International Monetary Fund
This Selected Issues paper analyzes the background, stages and developments, and estimation of the direct costs of Paraguay's banking crisis. The paper provides the estimates on the size and evolution of the informal sector, and examines the extent to which the national accounts capture informal activity. The study also estimates the potential output and total factor productivity by examining trends in output, investment, and population growth as well as the direction and size of fiscal impulse on its economy. The paper also provides a statistical appendix report of Paraguay.
Ms. Ratna Sahay, Mr. Jeromin Zettelmeyer, Mr. Eduardo Borensztein, and Mr. Andrew Berg
What are the relative roles of macroeconomic variables, structural policies, and initial conditions in explaining the time path of output in transition and the large observed differences in output performance across transition economies? Using a sample of 26 countries, this paper follows a general-to-specific modeling approach that allows for differential effects of policies and initial conditions on the private and state sectors and for time-dependent effects of initial conditions. While showing some fragility to model specification, the results point to the preeminence of structural reforms over both initial conditions and macroeconomic variables in explaining cross-country differences in performance and the timing of the recovery.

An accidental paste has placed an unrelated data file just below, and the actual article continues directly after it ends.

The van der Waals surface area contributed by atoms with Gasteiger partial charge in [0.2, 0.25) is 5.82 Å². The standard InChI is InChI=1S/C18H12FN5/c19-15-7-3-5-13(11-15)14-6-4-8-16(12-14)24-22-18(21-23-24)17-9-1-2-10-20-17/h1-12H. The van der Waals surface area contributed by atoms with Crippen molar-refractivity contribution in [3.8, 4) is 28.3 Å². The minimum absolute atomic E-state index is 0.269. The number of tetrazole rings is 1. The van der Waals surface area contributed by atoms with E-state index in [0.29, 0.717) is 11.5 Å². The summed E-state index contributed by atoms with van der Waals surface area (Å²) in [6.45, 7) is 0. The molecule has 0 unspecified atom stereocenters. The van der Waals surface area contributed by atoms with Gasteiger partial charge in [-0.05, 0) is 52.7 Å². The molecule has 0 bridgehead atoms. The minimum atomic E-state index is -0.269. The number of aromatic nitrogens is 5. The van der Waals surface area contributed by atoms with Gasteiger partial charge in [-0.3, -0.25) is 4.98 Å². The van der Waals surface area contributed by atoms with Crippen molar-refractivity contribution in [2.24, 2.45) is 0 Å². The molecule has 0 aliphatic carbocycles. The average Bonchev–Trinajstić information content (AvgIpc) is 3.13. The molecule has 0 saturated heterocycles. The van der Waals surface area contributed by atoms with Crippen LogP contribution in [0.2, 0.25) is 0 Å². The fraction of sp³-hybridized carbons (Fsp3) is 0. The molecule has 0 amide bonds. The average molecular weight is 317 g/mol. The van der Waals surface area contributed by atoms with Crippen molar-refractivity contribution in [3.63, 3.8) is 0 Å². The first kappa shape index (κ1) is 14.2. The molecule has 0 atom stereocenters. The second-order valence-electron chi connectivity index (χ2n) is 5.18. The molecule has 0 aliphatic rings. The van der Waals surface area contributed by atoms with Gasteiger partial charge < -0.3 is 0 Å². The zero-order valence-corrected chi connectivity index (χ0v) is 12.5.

Mr. Pietro Garibaldi and Ms. Zuzana Brixiova
This paper studies interactions between labor market institutions and unemployment dynamics in transition economies. It presents a dynamic matching model in which state sector firms endogenously shed labor and private job creation takes time. Two main conclusions arises. First, higher unemployment benefits increase steady-state unemployment, and, during the transition, they reduce the fall in real wages and speed up closure of state enterprises. Second, higher minimum wages can theoretically speed up the elimination of state sector jobs without affecting steady-state unemployment. These results are broadly consistent with existing evidence on the dynamics of unemployment and real wages in transition economies.